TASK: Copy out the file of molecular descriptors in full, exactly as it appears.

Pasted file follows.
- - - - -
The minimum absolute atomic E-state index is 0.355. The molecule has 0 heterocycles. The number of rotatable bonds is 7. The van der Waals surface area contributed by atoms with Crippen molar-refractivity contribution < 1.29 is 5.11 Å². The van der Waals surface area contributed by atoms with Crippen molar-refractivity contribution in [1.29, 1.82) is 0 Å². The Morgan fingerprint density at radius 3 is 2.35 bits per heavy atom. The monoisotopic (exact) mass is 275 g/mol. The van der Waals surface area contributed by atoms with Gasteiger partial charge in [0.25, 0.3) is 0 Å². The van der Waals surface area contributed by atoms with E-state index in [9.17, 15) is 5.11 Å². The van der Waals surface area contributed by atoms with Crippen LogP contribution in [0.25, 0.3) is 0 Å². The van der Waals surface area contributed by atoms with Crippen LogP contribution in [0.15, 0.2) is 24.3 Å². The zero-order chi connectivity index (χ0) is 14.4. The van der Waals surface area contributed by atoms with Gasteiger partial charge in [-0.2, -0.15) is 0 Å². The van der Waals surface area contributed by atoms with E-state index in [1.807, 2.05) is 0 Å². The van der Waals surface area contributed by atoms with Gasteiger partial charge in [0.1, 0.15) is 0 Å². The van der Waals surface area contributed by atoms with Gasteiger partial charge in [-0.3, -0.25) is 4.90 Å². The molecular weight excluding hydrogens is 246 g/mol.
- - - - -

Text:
The minimum absolute atomic E-state index is 0.355. The molecule has 0 heterocycles. The number of rotatable bonds is 7. The van der Waals surface area contributed by atoms with Crippen molar-refractivity contribution < 1.29 is 5.11 Å². The van der Waals surface area contributed by atoms with Crippen molar-refractivity contribution in [1.29, 1.82) is 0 Å². The Morgan fingerprint density at radius 3 is 2.35 bits per heavy atom. The monoisotopic (exact) mass is 275 g/mol. The van der Waals surface area contributed by atoms with Gasteiger partial charge in [0.25, 0.3) is 0 Å². The van der Waals surface area contributed by atoms with E-state index in [9.17, 15) is 5.11 Å². The van der Waals surface area contributed by atoms with Crippen LogP contribution in [0.25, 0.3) is 0 Å². The van der Waals surface area contributed by atoms with Crippen LogP contribution in [0.15, 0.2) is 24.3 Å². The zero-order chi connectivity index (χ0) is 14.4. The van der Waals surface area contributed by atoms with Gasteiger partial charge in [-0.2, -0.15) is 0 Å². The van der Waals surface area contributed by atoms with E-state index in [1.807, 2.05) is 0 Å². The van der Waals surface area contributed by atoms with Gasteiger partial charge in [0.1, 0.15) is 0 Å². The van der Waals surface area contributed by atoms with Gasteiger partial charge in [-0.3, -0.25) is 4.90 Å². The molecular weight excluding hydrogens is 246 g/mol.